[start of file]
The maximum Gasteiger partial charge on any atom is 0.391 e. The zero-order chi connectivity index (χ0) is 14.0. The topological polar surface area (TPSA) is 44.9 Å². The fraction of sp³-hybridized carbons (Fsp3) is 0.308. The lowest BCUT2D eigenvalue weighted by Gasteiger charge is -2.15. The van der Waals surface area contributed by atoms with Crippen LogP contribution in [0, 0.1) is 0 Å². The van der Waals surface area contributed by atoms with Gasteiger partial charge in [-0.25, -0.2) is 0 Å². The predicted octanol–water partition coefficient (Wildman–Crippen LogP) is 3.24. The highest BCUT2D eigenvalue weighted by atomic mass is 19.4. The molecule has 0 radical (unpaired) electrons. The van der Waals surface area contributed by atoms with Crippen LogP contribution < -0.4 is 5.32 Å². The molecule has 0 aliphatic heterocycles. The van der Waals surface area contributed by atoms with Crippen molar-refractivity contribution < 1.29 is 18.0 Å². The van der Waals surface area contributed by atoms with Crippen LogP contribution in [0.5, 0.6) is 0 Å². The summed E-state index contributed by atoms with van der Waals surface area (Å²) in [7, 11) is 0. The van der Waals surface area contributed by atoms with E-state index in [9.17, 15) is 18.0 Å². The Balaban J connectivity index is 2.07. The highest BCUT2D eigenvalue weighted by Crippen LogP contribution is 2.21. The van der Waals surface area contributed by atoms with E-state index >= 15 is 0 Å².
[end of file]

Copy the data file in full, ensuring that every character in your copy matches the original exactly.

The maximum Gasteiger partial charge on any atom is 0.391 e. The zero-order chi connectivity index (χ0) is 14.0. The topological polar surface area (TPSA) is 44.9 Å². The fraction of sp³-hybridized carbons (Fsp3) is 0.308. The lowest BCUT2D eigenvalue weighted by Gasteiger charge is -2.15. The van der Waals surface area contributed by atoms with Crippen LogP contribution in [0, 0.1) is 0 Å². The van der Waals surface area contributed by atoms with Gasteiger partial charge in [-0.25, -0.2) is 0 Å². The predicted octanol–water partition coefficient (Wildman–Crippen LogP) is 3.24. The highest BCUT2D eigenvalue weighted by atomic mass is 19.4. The molecule has 0 radical (unpaired) electrons. The van der Waals surface area contributed by atoms with Crippen LogP contribution < -0.4 is 5.32 Å². The molecule has 0 aliphatic heterocycles. The van der Waals surface area contributed by atoms with Crippen molar-refractivity contribution < 1.29 is 18.0 Å². The van der Waals surface area contributed by atoms with Crippen LogP contribution in [0.5, 0.6) is 0 Å². The summed E-state index contributed by atoms with van der Waals surface area (Å²) in [7, 11) is 0. The van der Waals surface area contributed by atoms with E-state index in [9.17, 15) is 18.0 Å². The Balaban J connectivity index is 2.07. The highest BCUT2D eigenvalue weighted by Crippen LogP contribution is 2.21. The van der Waals surface area contributed by atoms with E-state index >= 15 is 0 Å².